DIY Video with the League of Women Voters


Smartphone video
Smartphone video filmed by Jignasha of the League of Women Voters

AVC provided consultation and video editing for the League of Women Voters. Volunteers used their smart phones to record short videos to explain the local ballot measures. Jignasha, shown above, used a Google Pixel 2XL with afternoon lighting from her windows. She positioned herself to block light from the window behind her.

Smartphone video
Smartphone video filmed by Katie from League of Women Voters

Katie used an iPhone 6s and positioned herself in front of a window during the day. All the volunteers sat close enough to their phones that they didn’t need to use an external microphone. They managed to use either window light or lighting from what they had in their homes.

AVC suggested that the presenters prop their phones on books so they are eye level.  They turned their phones to “do not disturb” and made sure their phones were well charged. In some cases they needed to clear some space to accommodate video file sizes.

With Covid, we could not film the volunteers in the studio, so we agreed that they would use their phone cameras at home. The League of Women Voters of Oakland chose AVC Video for each election since 2016 to make short videos on local ballot measures. The League remains neutral, and the videos show the pros and cons of each proposition.

Here are the 2020 videos

Watch videos from the 2018 election and the 2016 election.

Read below to see the smartphone instructions we sent to the on-camera volunteers:

Here is the blog for looking your best on camera. The main concern is avoid wearing a top with fine stripes or fine patterns.

RECORDING VIDEOS WITH YOUR SMART PHONES: A guide for volunteers of the League of Women Voters

  • Volunteers may email me their recordings. If the file is too large for email, use Google Drive or, which is a free file sharing program.
  • Use earbuds or microphone if possible. Otherwise, position yourself close enough to your phone so audio is optimal.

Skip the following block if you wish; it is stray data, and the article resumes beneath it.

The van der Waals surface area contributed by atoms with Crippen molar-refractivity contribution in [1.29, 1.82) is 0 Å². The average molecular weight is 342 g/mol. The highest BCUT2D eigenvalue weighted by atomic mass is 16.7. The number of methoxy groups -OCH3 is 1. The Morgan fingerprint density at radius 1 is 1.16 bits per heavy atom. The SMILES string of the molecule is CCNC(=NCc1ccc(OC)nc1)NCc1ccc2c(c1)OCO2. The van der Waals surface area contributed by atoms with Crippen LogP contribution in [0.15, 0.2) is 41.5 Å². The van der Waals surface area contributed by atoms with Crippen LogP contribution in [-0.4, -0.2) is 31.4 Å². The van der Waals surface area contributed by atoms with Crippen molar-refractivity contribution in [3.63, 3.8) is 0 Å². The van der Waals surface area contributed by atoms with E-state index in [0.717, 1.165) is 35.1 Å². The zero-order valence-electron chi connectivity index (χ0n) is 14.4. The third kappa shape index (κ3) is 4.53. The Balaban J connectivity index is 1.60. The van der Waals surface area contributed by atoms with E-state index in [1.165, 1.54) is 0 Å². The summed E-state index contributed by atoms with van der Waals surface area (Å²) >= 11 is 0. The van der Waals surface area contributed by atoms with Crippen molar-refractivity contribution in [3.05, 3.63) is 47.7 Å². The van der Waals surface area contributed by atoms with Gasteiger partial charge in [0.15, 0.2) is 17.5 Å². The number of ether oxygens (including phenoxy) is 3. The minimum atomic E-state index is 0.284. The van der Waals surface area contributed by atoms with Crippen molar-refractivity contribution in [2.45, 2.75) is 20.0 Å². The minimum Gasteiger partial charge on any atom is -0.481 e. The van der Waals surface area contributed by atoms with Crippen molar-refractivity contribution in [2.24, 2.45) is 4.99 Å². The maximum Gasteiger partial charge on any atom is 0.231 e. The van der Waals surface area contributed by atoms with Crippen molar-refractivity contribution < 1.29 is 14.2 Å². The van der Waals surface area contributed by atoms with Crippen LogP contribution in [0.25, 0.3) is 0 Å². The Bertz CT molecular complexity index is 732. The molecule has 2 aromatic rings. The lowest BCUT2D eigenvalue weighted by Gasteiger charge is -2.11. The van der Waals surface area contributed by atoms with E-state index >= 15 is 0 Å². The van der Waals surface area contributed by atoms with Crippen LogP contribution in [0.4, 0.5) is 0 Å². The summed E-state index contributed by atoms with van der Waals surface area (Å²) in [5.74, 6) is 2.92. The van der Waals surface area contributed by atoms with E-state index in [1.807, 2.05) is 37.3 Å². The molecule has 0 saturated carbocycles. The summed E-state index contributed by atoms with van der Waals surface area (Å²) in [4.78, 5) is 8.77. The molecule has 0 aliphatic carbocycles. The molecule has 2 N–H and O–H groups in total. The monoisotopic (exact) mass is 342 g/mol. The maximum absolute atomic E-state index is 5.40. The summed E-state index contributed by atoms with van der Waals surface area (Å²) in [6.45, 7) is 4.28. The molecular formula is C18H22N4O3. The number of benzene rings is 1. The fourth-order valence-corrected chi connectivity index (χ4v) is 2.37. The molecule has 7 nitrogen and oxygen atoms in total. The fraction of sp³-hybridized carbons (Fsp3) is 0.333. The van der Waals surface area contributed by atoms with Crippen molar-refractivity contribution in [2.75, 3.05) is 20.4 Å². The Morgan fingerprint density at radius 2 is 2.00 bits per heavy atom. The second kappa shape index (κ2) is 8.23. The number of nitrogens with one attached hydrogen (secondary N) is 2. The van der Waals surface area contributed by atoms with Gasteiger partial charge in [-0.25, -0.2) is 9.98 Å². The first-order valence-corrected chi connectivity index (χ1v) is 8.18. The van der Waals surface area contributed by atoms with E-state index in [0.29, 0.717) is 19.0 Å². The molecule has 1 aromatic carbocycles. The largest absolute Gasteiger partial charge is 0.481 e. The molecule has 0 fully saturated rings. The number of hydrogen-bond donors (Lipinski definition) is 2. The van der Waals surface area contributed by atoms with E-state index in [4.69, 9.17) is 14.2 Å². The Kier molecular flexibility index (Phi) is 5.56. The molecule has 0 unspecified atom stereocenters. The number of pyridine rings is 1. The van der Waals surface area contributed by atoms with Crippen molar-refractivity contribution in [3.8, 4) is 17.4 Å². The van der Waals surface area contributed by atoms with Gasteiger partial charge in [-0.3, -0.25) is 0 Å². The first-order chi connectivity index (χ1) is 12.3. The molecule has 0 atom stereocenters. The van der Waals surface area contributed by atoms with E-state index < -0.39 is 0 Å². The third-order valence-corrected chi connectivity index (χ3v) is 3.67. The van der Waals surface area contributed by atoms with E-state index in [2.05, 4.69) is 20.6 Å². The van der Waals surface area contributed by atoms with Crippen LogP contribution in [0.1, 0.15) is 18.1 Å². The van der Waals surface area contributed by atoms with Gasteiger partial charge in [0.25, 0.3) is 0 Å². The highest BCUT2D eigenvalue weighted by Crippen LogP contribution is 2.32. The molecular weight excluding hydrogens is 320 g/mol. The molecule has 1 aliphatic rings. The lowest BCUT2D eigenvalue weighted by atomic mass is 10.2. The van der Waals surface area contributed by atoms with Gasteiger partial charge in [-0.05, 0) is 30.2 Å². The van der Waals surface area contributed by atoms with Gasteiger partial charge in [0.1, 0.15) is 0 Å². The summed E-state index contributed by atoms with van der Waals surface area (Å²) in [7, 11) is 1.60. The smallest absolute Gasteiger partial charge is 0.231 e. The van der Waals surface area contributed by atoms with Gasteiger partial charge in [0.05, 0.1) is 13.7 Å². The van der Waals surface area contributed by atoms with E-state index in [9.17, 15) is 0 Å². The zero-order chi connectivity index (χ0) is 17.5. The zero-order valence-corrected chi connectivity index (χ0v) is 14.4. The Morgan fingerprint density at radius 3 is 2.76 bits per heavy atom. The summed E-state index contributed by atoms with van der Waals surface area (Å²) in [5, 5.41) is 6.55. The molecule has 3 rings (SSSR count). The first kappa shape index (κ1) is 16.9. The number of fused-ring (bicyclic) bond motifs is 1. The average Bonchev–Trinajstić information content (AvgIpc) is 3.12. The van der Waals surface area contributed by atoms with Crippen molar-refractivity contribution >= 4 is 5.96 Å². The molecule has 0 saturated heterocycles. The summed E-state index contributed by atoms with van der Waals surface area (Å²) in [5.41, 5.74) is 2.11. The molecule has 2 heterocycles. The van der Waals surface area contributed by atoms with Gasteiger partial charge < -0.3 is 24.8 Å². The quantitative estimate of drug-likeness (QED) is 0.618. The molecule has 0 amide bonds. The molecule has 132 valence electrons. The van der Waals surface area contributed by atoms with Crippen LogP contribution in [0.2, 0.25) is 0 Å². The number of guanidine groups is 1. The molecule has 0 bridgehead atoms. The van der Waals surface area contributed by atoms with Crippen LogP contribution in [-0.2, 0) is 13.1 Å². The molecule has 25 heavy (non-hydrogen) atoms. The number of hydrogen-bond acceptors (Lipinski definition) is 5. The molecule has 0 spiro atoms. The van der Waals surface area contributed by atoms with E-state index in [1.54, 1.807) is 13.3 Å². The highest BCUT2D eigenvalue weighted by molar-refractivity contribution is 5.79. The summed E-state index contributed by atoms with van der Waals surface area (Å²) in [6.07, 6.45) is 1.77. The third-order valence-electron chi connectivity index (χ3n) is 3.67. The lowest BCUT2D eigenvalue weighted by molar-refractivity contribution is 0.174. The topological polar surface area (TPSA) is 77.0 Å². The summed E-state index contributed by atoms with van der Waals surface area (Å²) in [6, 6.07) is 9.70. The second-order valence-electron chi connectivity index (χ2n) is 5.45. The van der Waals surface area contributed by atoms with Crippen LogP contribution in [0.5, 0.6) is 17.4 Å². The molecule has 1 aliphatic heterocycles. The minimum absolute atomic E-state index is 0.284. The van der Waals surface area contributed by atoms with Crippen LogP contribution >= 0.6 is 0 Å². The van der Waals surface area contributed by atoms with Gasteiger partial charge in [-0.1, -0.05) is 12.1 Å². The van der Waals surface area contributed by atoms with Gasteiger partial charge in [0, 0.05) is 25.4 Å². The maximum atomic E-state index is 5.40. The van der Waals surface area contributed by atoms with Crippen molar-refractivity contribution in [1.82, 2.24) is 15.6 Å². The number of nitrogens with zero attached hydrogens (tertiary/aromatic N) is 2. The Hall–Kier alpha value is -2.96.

• Position the camera-phone on books so it is eye-level. Use the top book to lean the phone on (see photo below). Look at the lens as much as possible.
  • Record with the phone horizontal and with the record button to your right.
  • You can place the script above or below the camera.
  • Try to face a window or soft lights for good, even lighting.
  • If you make a mistake, please go back one or two sentences. Don’t repeat only a part of a sentence.
  • Leave “handles” which means to record a second or two at the beginning and end of each scene and continue to look at the lens.
Use books to prop up your smart phone


  • The client wrote the script; it had columns and scene separations. I should have numbered the scenes and started another scene on the next page. Some scenes continued onto the following pages; it causes the reader to make noise flipping pages.
  • Clear some files on their phones for the video recording. One person ran out of space.
  • Make sure you are recording in video, and play back the scenes to confirm they are good. One person sent some jpgs instead of MOV or MP4 files.
  • Slate each scene and take by stating, for example, “Scene 3 take 2.”
  • Note which are good takes, and send the editor a list of scene numbers with the good take numbers.
  • It is good practice to save video recordings to your computer and then upload from it.


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